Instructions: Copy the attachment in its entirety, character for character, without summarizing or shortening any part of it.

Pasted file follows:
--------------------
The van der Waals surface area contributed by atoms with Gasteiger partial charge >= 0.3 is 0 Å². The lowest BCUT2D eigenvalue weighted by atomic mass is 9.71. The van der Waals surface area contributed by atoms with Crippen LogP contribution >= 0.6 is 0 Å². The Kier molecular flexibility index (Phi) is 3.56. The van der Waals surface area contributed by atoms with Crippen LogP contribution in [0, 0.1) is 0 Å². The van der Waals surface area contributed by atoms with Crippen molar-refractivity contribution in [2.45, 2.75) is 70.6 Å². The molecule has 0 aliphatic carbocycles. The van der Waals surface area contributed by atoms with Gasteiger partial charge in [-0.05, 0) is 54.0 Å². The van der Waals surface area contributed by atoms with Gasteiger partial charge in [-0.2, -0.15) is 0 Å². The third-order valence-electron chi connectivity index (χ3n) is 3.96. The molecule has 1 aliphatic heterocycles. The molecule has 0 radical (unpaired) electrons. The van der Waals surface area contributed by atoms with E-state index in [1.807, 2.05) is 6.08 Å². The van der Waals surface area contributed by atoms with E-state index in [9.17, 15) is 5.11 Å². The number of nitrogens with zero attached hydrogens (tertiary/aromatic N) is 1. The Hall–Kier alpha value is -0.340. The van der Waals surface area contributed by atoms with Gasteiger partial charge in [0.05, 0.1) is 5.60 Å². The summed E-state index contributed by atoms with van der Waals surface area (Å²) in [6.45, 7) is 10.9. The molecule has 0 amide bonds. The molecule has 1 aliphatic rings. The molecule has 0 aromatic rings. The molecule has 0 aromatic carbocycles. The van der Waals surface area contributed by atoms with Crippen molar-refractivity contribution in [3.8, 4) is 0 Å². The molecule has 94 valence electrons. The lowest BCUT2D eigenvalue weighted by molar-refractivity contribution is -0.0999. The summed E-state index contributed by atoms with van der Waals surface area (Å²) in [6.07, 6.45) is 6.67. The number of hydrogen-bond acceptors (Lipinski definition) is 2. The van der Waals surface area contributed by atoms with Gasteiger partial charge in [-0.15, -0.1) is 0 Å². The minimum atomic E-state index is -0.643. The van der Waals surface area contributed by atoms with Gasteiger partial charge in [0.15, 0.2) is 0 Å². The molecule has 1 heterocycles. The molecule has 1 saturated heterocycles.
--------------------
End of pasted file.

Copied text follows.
The van der Waals surface area contributed by atoms with Gasteiger partial charge >= 0.3 is 0 Å². The lowest BCUT2D eigenvalue weighted by atomic mass is 9.71. The van der Waals surface area contributed by atoms with Crippen LogP contribution >= 0.6 is 0 Å². The Kier molecular flexibility index (Phi) is 3.56. The van der Waals surface area contributed by atoms with Crippen LogP contribution in [0, 0.1) is 0 Å². The van der Waals surface area contributed by atoms with Crippen molar-refractivity contribution in [2.45, 2.75) is 70.6 Å². The molecule has 0 aliphatic carbocycles. The van der Waals surface area contributed by atoms with Gasteiger partial charge in [-0.05, 0) is 54.0 Å². The van der Waals surface area contributed by atoms with Gasteiger partial charge in [-0.2, -0.15) is 0 Å². The third-order valence-electron chi connectivity index (χ3n) is 3.96. The molecule has 1 aliphatic heterocycles. The molecule has 0 radical (unpaired) electrons. The van der Waals surface area contributed by atoms with E-state index in [1.807, 2.05) is 6.08 Å². The van der Waals surface area contributed by atoms with E-state index in [9.17, 15) is 5.11 Å². The number of nitrogens with zero attached hydrogens (tertiary/aromatic N) is 1. The Hall–Kier alpha value is -0.340. The van der Waals surface area contributed by atoms with Gasteiger partial charge in [0.05, 0.1) is 5.60 Å². The summed E-state index contributed by atoms with van der Waals surface area (Å²) in [6.45, 7) is 10.9. The molecule has 0 amide bonds. The molecule has 1 aliphatic rings. The molecule has 0 aromatic rings. The molecule has 0 aromatic carbocycles. The van der Waals surface area contributed by atoms with Crippen molar-refractivity contribution in [3.8, 4) is 0 Å². The molecule has 94 valence electrons. The lowest BCUT2D eigenvalue weighted by molar-refractivity contribution is -0.0999. The summed E-state index contributed by atoms with van der Waals surface area (Å²) in [6.07, 6.45) is 6.67. The number of hydrogen-bond acceptors (Lipinski definition) is 2. The van der Waals surface area contributed by atoms with Gasteiger partial charge in [-0.15, -0.1) is 0 Å². The minimum atomic E-state index is -0.643. The van der Waals surface area contributed by atoms with Gasteiger partial charge in [0.15, 0.2) is 0 Å². The molecule has 1 heterocycles. The molecule has 1 saturated heterocycles.